Could past success be reason for KC's 2016 failures?

By Steve Sell
August 01, 2016

Goodbye July.

Goodbye season.

The curtain on one of the most ignominious months in Kansas City Royals’ history, 7-19, was dropped on Sunday, fittingly, with another loss of the cookie-cutter variety.

I could see it during those days when the Royals were bad, really bad.

But this is a Royals team coming off back-to-back World Series appearances, including last year’s World Championship.

But the sweet nectar of that parade in downtown Kansas City has given away to a season that could very well result in 90 losses given the current plight and downward spiral of the team.

Just look at the Royals’ most recent woes. They have put together a pair of four-game losing streaks, interrupted only by a 7-5 win over Los Angeles in which they overcame a big deficit.

In the just-completed, winless four-game debacle with Texas, the Royals scored 2, 3, 1 and 3 runs. In their other four-game losing streak — two of the losses to Texas — Kansas City scored 4, 1, 2 and 0 runs.

Say what you will about their starting pitching allowing early home runs to put the team in a hole, but the offense has to be held more accountable. It has managed only more than four runs in just three games since the All-Star break.

While excuses are aplenty, I think the reality is this — the Royals’ success of the past two years has led to their 2016 failures.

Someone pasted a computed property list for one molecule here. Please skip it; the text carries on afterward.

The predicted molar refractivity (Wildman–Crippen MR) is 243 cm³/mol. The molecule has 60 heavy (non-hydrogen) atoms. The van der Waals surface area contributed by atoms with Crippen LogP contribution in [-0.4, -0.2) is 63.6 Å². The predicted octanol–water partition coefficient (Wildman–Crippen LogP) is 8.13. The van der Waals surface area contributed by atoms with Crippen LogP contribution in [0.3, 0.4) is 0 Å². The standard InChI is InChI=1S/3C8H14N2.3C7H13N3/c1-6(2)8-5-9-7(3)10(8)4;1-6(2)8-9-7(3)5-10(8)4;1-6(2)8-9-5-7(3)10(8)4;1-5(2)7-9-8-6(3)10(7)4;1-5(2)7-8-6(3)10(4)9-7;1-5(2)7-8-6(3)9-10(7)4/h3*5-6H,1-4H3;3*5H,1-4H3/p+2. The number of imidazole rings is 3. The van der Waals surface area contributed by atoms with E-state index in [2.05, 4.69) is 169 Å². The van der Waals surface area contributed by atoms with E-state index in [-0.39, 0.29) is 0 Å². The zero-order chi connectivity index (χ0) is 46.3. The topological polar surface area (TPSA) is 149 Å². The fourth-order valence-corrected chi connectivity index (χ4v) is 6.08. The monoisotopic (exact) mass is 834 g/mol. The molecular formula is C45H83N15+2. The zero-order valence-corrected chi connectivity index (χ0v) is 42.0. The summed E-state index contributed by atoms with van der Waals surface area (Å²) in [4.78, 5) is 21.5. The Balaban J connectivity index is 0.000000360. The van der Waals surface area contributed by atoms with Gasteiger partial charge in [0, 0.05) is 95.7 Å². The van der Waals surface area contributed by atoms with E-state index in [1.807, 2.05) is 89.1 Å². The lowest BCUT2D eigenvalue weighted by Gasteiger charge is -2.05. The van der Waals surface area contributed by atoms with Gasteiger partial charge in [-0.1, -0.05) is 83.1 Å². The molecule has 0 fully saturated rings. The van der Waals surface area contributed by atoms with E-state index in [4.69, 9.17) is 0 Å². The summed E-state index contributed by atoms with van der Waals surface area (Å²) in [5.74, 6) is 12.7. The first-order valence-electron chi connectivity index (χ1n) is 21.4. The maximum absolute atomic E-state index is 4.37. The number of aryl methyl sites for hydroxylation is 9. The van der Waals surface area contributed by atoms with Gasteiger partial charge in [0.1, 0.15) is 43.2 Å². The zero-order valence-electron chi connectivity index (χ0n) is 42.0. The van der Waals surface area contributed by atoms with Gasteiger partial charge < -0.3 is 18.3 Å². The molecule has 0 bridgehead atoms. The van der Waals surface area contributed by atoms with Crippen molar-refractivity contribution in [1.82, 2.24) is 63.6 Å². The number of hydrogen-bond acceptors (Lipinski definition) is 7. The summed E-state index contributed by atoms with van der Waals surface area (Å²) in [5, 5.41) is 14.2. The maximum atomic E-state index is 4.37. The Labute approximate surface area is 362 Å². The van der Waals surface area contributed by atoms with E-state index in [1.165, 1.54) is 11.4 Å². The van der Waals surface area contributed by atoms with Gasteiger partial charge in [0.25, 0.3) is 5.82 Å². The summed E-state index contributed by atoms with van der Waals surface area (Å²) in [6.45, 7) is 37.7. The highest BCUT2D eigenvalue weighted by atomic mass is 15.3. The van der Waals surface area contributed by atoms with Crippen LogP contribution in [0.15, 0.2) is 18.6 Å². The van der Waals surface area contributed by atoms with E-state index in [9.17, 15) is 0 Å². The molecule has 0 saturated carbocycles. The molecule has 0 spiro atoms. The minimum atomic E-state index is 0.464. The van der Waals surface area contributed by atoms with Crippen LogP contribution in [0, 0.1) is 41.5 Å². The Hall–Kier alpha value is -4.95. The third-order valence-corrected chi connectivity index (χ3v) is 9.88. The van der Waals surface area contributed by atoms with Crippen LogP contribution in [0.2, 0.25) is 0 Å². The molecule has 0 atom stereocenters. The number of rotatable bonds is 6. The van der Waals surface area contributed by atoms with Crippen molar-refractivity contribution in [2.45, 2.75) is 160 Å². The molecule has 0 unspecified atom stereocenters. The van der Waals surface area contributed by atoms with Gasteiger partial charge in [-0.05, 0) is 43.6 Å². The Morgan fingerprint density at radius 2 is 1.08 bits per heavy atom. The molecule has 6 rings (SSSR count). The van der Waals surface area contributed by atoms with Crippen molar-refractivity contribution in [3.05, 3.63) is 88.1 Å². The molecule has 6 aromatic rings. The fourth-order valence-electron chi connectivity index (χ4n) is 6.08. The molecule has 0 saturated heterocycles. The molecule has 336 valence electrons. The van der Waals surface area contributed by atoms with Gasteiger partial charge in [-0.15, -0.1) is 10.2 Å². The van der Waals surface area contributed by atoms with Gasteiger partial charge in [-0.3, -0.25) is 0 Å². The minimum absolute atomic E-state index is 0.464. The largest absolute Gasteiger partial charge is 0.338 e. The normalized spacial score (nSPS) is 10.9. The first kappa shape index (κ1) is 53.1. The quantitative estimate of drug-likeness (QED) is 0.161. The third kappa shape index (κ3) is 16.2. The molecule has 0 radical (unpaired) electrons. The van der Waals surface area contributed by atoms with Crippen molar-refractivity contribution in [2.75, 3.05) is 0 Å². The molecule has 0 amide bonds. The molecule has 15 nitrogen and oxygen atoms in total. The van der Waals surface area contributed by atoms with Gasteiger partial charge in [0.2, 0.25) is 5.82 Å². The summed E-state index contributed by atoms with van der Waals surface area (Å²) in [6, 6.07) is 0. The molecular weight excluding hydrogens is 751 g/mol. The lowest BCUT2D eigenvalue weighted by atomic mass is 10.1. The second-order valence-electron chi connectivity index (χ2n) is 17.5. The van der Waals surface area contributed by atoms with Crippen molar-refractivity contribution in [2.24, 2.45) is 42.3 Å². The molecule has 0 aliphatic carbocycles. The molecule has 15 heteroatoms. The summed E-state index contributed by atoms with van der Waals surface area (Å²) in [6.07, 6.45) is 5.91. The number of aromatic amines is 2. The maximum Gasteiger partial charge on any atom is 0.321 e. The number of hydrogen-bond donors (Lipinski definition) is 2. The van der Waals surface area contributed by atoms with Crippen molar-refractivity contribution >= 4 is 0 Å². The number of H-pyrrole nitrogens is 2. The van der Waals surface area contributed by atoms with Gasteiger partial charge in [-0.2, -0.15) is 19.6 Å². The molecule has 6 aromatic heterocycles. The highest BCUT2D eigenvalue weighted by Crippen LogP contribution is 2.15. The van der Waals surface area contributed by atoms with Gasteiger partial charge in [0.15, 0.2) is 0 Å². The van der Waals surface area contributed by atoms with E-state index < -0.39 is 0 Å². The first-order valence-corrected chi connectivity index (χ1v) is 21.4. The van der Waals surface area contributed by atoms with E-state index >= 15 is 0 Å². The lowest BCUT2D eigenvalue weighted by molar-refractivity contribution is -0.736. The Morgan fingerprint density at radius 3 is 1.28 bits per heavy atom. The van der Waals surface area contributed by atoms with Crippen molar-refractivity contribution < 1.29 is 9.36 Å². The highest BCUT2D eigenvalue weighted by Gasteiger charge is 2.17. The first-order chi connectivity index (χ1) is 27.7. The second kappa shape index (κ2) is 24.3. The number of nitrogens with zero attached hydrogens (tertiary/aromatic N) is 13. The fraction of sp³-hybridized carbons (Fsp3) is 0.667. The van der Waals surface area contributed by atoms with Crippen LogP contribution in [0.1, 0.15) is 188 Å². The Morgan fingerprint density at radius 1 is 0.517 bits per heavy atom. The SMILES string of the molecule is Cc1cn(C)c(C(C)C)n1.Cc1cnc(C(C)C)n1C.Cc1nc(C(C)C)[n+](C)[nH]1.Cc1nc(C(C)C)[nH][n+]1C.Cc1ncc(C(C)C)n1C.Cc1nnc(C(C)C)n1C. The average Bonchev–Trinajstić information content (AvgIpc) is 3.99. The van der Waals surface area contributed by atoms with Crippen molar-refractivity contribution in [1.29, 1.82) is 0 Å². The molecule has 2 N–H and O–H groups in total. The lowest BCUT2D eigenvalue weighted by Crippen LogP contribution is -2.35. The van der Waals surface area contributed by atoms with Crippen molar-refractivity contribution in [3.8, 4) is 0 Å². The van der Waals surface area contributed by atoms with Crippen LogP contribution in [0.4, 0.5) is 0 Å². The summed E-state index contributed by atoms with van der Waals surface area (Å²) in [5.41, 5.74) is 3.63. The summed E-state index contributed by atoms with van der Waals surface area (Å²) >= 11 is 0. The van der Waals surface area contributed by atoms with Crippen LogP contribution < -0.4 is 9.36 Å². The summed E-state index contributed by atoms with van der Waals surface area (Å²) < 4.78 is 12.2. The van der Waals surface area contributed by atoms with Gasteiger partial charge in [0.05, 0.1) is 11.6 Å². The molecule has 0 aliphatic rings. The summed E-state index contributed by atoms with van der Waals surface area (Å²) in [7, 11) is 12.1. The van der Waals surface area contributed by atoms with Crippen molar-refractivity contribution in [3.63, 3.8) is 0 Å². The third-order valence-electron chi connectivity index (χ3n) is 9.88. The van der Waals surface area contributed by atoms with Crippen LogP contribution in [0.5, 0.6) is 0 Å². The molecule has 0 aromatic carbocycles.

Think about it. The Royals have played nearly into November each of the last two years. While most of the other teams are done after September, the Royals have had to grind through an extra month in those glory years. 

Not only did they play two extra months in two years, but it came on the grandest of stages and under the most intense of microscopes. That’s a lot different than a game on a lazy June night.

The Major League Baseball season is an exhausting marathon. It’s six months where there are few days off. Just think if you had a job where you had to work every weekend.

Think about all the travel, all those nights where a team is flying back home and having to go to bed about 3 or 4 a.m., then turn around and go to work the next day.

While these are relatively young men that play and love the game, a body can only withstand so much. At some point it’s going to break down.

That’s what’s happened with the Royals. After escaping a rash of injuries the last two years, they have come in waves this season. The final straw was Wade Davis landing on the disabled list for the second time and no matter how the Royals sugarcoat it, I have a feeling this is not going to end well. Just like Luke Hochevar, who went on the disabled list last week as well.

Success comes with a price. And for the Royals the bill has come due. It’s time for them to just limp through the rest of the season the best they can and start to retool for 2017.


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